The six support workers, some with lived experience, are about to embark on their own journey of learning with support from industry training organisation, Careerforce.
DCM (formerly Downtown Community Ministry) works with people who experience being homeless. The organisation which recently celebrated its 50th birthday, provides services for vulnerable and marginalised men and women who are experiencing homelessness, or the threat of being homeless. Forty Kaimahi and Peer Workers and back office staff work across 3 main service contracts.
For Paula Lloyd, Aro Mai Housing First Team Lead, work with the street homeless population began in 1995 in central London. Now she leads the team of Kaimahi and Peer Support workers in Wellington.
“We call the people we work with ‘taumai’, (meaning to settle),” says Paula. “This reflects the journey we embark on together to become settled, stable and well. We work with taumai to find and sustain housing, access a benefit and manage their money, and to connect to whānau.”
Paula leads a diverse and committed team and supports them in being the best that they can be.
“I love working within a space that has such valuable purpose and that we can see change happening from the mahi that we provide. We have many obstacles to be creative around, but we also celebrate many successes.” says Paula.
“Some of our workers come from being our taumai once, and sometimes quite recently,” says Paula.
An increase in government and council funding has resulted in a substantial increase in kaimahi at DCM.
“Although some staff come to us without prior qualifications, many have rich and valuable experiences,” says Paula.
“DCM is all about uplifting our people and it was our intention to develop these new Kaimahi and Peer Workers. However, as an NGO we have little funding to support ongoing development.”
Earlier this year, the government recognised the health and wellbeing sector as a priority sector, and the impact of Covid-19 on employers. In response, it launched the Targeted Training and Apprenticeships Fund (TTAF), and the Apprenticeship Boost Fund.
TTAF removes enrolment fees from most Health & Wellbeing programmes through to December 2022. Apprenticeship Boost provides a wage subsidy to employers of apprentices of $1000/mth for apprentices in their first year, and $500/mth for apprentices in their second year, up to $16,000 for each apprentice they employ.
For some organisations such as DCM, the funded training and wage subsidy has helped to remove some of the barriers to training. As a direct result of the government funding, a team of six support workers have now been enrolled in the New Zealand Apprenticeship in Health & Wellbeing (Level 4) Social and Community Services.
“It’s great to now have the opportunity to enrol so many staff, that are a great mixture of both Kaimahi and Peer Workers, that can guide and support each other through this apprenticeship. Having this opportunity with Careerforce has been very exciting,” says Paula.
Careerforce supported apprenticeships are for experienced workers who can earn while they learn, gain nationally-recognised qualifications, support more complex health conditions and handle challenging social issues, resulting in better health outcomes for the New Zealand community.
Jane Wenman, Chief Executive of Careerforce commented that “lack of funding is often a barrier to training across the health and wellbeing sector, and we have seen a strong lift in apprenticeship enrolments as a result of the new funding. There is also an increasing appreciation that apprenticeships are not just for the traditional trades.”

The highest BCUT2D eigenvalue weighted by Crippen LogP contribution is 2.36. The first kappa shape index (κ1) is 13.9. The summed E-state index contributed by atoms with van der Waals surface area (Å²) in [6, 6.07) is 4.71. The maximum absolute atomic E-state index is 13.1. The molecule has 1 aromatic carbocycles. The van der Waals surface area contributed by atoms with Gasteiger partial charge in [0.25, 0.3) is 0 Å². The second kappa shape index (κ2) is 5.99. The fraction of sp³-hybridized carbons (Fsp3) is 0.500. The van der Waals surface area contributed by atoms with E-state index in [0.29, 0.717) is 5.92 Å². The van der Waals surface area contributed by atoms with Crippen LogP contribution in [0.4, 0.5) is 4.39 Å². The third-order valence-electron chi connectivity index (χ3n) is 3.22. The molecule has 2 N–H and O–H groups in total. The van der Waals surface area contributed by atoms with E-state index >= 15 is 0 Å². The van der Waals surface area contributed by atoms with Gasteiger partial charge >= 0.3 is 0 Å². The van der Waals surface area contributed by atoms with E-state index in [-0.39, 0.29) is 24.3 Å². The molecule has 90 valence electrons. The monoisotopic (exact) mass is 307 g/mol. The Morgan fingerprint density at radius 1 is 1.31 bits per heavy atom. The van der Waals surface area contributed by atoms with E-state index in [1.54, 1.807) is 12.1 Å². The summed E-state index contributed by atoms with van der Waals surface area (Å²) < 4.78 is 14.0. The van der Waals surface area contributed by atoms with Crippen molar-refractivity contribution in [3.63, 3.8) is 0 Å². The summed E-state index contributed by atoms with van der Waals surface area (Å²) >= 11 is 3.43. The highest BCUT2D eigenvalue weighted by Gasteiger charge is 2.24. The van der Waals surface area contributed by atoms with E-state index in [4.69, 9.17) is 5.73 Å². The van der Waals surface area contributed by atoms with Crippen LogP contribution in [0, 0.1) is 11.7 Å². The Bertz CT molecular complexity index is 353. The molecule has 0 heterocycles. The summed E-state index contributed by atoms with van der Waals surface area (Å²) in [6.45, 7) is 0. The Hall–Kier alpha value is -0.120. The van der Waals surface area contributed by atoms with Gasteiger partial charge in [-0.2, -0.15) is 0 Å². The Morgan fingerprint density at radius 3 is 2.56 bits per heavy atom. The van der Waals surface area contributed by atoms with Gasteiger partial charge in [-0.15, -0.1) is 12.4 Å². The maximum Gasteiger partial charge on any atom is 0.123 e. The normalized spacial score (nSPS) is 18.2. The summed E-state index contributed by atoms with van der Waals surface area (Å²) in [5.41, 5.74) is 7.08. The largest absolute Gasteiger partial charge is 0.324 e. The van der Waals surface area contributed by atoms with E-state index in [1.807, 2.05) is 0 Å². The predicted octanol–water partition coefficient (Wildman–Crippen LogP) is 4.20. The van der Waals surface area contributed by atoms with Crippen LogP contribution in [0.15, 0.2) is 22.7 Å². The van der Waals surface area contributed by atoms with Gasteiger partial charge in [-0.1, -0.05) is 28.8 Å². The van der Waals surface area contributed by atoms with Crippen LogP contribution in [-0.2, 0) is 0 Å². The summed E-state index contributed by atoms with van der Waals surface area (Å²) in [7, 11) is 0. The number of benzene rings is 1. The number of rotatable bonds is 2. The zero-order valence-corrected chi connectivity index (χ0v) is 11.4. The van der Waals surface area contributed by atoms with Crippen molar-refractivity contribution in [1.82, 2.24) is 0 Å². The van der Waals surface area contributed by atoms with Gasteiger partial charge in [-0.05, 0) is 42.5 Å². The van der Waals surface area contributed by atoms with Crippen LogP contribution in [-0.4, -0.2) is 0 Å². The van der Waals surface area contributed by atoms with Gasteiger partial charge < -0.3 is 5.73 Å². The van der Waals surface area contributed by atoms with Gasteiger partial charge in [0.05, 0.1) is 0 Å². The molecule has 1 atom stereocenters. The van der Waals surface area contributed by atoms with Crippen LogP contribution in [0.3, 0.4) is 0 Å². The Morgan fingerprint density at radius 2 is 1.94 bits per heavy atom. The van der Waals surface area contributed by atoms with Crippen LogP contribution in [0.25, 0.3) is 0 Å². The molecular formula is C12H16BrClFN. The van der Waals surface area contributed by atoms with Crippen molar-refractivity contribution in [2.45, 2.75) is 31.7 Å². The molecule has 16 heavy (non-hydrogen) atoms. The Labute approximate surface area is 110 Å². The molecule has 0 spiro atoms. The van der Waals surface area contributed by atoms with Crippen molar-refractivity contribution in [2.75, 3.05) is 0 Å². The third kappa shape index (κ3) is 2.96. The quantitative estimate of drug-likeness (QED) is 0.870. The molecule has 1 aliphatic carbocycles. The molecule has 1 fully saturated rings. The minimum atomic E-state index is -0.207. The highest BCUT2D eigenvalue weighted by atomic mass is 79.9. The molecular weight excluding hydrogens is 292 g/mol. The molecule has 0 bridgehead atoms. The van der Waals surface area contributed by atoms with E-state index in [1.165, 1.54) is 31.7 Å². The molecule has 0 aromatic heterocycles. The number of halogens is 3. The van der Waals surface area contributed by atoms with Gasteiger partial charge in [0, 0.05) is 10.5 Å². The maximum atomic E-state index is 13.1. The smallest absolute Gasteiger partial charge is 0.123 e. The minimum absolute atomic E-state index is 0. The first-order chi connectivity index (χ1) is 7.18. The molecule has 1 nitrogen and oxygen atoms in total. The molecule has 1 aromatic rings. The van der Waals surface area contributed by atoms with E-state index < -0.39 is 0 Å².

The apprenticeship is a well–supported training delivery approach that leads to the New Zealand Certificate in Health and Wellbeing (Level 4), and with a team of dedicated Apprenticeship Advisors provide pastoral care and support.
In her role, Paula supports her team, oversees service delivery, liaises with government agencies, and other stakeholders that enhance their work. The Peer Workers work alongside Kaimahi to enhance their supports and are a valuable part of our whānau.
“DCM has a commitment to uplifting taumai, and this is one pathway for doing this,” adds Paula.
“The Kaimahi work with a caseload, but also work alongside any taumai that can present at the doors. They all case manage a varied and broad range of services. It’s a whatever it takes approach!”
Jay Marino is employed as a Kaimahi at DCM. “I enjoy helping people when they need it most, everyday getting to see the signs of humanity and humility,” says Jay.
Jay is one of the cohort of apprentices who have just enrolled in the New Zealand Apprenticeship in Community Facilitation.
“It’s my first time studying on the job for me, doesn’t feel overwhelming because the crew at Careerforce really look after you,” says Jay.
“Take this opportunity with both hands, or else your future might slip between your fingers,” he adds.
DCM’s team of approximately 40 Kaimahi and Peer Workers and back office staff is funded by the people of Wellington, government agencies and Wellington City Council. They work across three key areas of mahi:
- Sustaining Tenancies who work with vulnerable tenants who are at risk of becoming homeless.
- Aro Mai Housing First, who work with those who have a history of rough sleeping, physical and psychological health issues, addictions and/or ongoing issue with criminal history. This includes vulnerable adults who require an ongoing intensive approach to support them towards change and taking on and keeping tenancies.
- A Street Outreach team which engages with those living on the streets and responds to concerns from the public and businesses regarding street activities.